So even though labor and environment have typically been pitted against one another, the labor historian Trish Kahle observes that environmental protections and labor protections have historically risen and fallen together. So we shouldn’t actually think of these as things that come at the expense of one another. Companies that treat their workers badly tend to treat the land and the environment badly too. They are both parts of keeping costs down. And so we looked to the history of labor groups that has sought to strengthen both like Miners for Democracy, which in the late 1960s and early 1970s proposed that miners who lost jobs to regulations on coal mining could be given union work restoring local land and infrastructure.
We also looked to the Blue-Green Alliances of the 70s and 80s, like those led by Tony Mazzocchi of the Oil, Chemical, and Atomic Workers International Union. And he argued for winding down industries that harmed workers, environment, society, while also taking steps to protect their livelihood. So you could have something like a GI Bill for atomic workers who would be left unemployed by nuclear disarmament, which you know, people applaud me if it should happen. A superfund for fossil fuel workers, which also should maybe happen. And so on.
So, there have been histories of these kinds of attempts to think through what can we do to make sure that it’s not workers who are paying for the decisions essentially that their bosses have made. But we also know that there’s a lot of work to d, and so I’ll say a little bit about that.
You know, I think as several speakers have referenced, we do need to do a lot to remake everything from how we travel, to where we live. Things like retrofitting existing buildings; retrofitting public housing, as has been part of some recent Green New Deal for Public Housing bills that have been introduced into Congress; constructing units of no-carbon public housing; erecting a smart grid and other kinds of things; the networks of train lines that Kian referenced, things like that, all will take a lot of work and this is of course what the New Deal is famous for, public works projects.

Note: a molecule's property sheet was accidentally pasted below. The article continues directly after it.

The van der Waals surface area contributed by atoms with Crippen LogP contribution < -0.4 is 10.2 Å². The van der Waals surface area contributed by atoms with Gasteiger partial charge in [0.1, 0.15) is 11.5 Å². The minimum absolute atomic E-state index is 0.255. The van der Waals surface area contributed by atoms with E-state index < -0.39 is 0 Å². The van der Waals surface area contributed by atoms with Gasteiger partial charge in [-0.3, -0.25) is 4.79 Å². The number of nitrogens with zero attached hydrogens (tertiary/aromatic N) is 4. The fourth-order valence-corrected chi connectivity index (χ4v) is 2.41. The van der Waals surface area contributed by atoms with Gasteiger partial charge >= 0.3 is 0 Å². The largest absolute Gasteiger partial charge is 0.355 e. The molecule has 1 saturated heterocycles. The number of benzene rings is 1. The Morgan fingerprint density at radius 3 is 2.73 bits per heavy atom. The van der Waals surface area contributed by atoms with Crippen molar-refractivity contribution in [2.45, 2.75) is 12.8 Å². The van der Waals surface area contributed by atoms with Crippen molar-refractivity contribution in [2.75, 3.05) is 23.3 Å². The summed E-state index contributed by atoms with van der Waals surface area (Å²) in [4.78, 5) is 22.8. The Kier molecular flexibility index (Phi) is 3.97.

As Billy was suggesting, we probably need to not replicate all of the carbon-intensive projects, so less roads, more train tracks; fewer airports, more bus stations, and so on. But you know, there is a lot to do should we put resources into doing that.
But, I wanna argue that those projects are part of a transitional strategy and not a model for a new economy. So, we can’t just…you know, we can’t just ramp up the production of green technology indefinitely, per Myles’ sort of challenge on the growth question. And Thea I think will also say a bit more about why and sort of where the green technologies come from and whether they’re as green as we think they might be. But we do need to go all out I think for a decade or two to build a world that will last, a world of things that are functional and beautiful, and then we need to actually live in it.
So, I think we need to ask what work does living well within planetary boundaries require? So we argue that it’s critical to think more broadly about green jobs, to think beyond you know, the kind of typical energy and infrastructure—important as those are, to also take into account work that’s oriented towards sustaining and improving life both human and non-human, and low-carbon waste. So, that in particular we think includes things like care work and education work, centering work that provides care for people, communities, and environment. To reference Sophie’s presentation, I think this is actually an important project of overcoming the family as the site of the only access to care and resources. We need access to care that doesn’t rely on getting married to access healthcare or having children who can take care of you when you’re old.